Infinite growth on finite resources

At this past summer’s Lindau meeting of Nobel Laureates, Christian Rene de Duve, who is over 90 years old, gave a talk on population growth and its potential dire effects on the world.  Part of his talk was broadcast on the Science Show.  His talk prompted me to think more about growth.  The problem is not that the population is growing per se.  Even if the population were stable, we would still eventually run out of fossil fuels if we consume energy at the same rate.  The crucial thing is that we must progressively get more efficient.  For example, consider a steady population where we consume some finite resource at the rate of t^\alpha.  Then so long as \alpha < -1, we can make that resource last forever since \int_1^\infty t^\alpha is finite.  Now, if the population is growing exponentially then we would have to become exponentially more efficient with time to make the resource last.  However, making the world more efficient will take good ideas and skilled people to execute them and that will scale with the population.  So there might be some optimal growth rate where we ensure the idea generation rate is sufficient to increase efficiency so that we can sustain forever.

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4 thoughts on “Infinite growth on finite resources

  1. I am glad you are thinking about the topic. The issue of overpopulation has troubled me for two decades. Each day my eyes observe something that reminds me of the problem even if I don’t want to be reminded. I think it is one of those problems that most people believe to be out of their control so they just put it neatly in the back of their minds and continue on business as usual. I hope I am wrong, but one of our future generations is going to go through hell.

    Any ideas how to reduce the population to this optimal level? I don’t care if it sounds crazy or unrealistic…just curious about your thoughts.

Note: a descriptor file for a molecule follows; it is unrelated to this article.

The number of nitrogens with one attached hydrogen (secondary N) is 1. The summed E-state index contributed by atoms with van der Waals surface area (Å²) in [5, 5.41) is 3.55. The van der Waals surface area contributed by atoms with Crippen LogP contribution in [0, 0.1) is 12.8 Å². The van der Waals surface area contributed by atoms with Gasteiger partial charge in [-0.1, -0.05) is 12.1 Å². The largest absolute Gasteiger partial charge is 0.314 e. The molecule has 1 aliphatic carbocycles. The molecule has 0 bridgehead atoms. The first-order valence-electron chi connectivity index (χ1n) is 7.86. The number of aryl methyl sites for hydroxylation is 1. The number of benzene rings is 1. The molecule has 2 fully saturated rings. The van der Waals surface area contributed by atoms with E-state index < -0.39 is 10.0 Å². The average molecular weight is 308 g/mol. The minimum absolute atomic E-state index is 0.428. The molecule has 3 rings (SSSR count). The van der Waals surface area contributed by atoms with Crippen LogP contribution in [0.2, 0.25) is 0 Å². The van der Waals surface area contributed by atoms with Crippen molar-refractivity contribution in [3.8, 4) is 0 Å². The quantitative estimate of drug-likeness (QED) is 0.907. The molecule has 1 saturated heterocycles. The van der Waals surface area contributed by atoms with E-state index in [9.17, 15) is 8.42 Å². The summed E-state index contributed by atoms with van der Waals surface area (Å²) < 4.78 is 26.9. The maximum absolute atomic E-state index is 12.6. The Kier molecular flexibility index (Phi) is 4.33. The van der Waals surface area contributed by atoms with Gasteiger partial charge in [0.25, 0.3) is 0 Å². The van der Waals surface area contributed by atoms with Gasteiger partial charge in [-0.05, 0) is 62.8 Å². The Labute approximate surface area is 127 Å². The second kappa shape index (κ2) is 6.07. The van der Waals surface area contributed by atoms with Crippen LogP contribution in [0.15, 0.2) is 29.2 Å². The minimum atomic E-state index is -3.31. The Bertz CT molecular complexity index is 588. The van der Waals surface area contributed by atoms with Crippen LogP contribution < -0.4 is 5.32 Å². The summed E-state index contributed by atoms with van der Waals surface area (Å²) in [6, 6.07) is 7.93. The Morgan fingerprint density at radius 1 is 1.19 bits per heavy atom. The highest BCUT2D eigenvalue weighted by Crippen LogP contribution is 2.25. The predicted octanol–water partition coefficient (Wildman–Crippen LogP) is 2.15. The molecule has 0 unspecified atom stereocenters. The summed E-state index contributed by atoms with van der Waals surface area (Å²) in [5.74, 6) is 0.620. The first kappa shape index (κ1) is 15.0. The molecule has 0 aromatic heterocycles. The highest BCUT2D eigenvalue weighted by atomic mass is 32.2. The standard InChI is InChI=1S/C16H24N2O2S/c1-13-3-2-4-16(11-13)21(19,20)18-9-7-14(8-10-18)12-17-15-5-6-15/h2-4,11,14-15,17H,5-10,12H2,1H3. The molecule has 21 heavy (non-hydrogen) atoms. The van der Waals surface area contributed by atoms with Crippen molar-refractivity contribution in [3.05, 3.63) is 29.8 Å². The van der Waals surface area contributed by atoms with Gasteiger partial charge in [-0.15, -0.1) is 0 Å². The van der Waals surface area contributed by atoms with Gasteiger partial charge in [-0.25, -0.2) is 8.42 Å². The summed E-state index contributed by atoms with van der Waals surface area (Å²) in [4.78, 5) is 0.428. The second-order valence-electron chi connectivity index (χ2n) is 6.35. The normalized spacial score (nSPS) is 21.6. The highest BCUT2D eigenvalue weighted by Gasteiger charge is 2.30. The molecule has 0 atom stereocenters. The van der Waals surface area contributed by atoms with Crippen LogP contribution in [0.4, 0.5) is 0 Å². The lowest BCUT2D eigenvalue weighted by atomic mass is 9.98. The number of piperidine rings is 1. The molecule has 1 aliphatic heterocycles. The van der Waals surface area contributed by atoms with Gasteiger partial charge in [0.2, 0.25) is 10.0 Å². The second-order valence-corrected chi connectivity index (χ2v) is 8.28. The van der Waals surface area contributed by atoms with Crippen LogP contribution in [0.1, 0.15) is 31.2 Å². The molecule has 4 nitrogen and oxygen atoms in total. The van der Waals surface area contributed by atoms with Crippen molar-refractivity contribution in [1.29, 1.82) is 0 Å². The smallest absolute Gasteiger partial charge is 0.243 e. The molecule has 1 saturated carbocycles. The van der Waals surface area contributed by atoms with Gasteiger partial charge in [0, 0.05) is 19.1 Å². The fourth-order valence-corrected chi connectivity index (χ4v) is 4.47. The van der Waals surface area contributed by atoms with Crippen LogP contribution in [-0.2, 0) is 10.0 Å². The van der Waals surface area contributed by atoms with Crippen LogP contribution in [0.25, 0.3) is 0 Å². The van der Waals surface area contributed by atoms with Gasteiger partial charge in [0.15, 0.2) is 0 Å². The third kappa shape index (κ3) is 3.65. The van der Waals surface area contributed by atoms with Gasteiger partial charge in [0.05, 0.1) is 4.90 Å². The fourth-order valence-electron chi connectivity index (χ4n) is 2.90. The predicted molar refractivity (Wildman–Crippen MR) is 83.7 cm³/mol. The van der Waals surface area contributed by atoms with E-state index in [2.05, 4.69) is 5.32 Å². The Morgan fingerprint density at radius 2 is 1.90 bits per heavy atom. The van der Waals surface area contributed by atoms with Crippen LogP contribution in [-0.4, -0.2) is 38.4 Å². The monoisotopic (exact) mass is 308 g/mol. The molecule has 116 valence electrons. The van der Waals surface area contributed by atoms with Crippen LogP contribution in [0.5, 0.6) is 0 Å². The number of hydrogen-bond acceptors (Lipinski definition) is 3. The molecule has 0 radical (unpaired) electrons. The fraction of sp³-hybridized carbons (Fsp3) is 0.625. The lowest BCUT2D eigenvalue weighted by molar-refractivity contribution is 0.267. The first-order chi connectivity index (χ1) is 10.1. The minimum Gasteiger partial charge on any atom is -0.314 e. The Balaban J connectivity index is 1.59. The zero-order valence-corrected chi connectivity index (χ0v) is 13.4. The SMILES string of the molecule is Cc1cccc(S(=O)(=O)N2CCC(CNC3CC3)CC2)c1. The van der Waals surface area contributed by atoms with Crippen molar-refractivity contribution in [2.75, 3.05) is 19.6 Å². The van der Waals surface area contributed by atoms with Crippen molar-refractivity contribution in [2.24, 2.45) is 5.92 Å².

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  2. Thanks for publishing your thoughts. I have long thought of the earth and humanity as a parallel to a petri dish with a colony of bacteria living in it. They can’t get out, but as long as the food supply holds up their population will grow at a high rate. If they were smart they might try to limit population growth to a rate that, if not sustainable, would at least afford as much time as possible in which to find a way our of the petri dish or otherwise establish a sustainable situation. Unfortunately they aren’t smart, so their population peaks and then dies off as food runs short and waste product pollution become toxic. I have long hoped that humanity can prove to be smarter than that but, of course, the jury is still out on that. I continue to try to put a positive outlook on our long term future at my blog http://www.timprosserfuturing.wordpress.com. Thanks for writing and please keep it up. We need a lot more people like you working on this most critical situation in human history.

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  3. Check out Hans Rosling’s work at gapminder. Population growth is stabilizing but that is insufficient. We really have to reduce resource consumption. Some bacteria will halt growth and go into stasis until food is available. I’m not sure we’re smarter than bacteria.

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  4. Real problem is the inability to make wise political decisions at the national and international scales.

    If we could do that, then population growth might not be so bad. But given this clear lack of good, effective socio-political decision-making, it would seem that all problems are made worse by population in at least a linear fashion.

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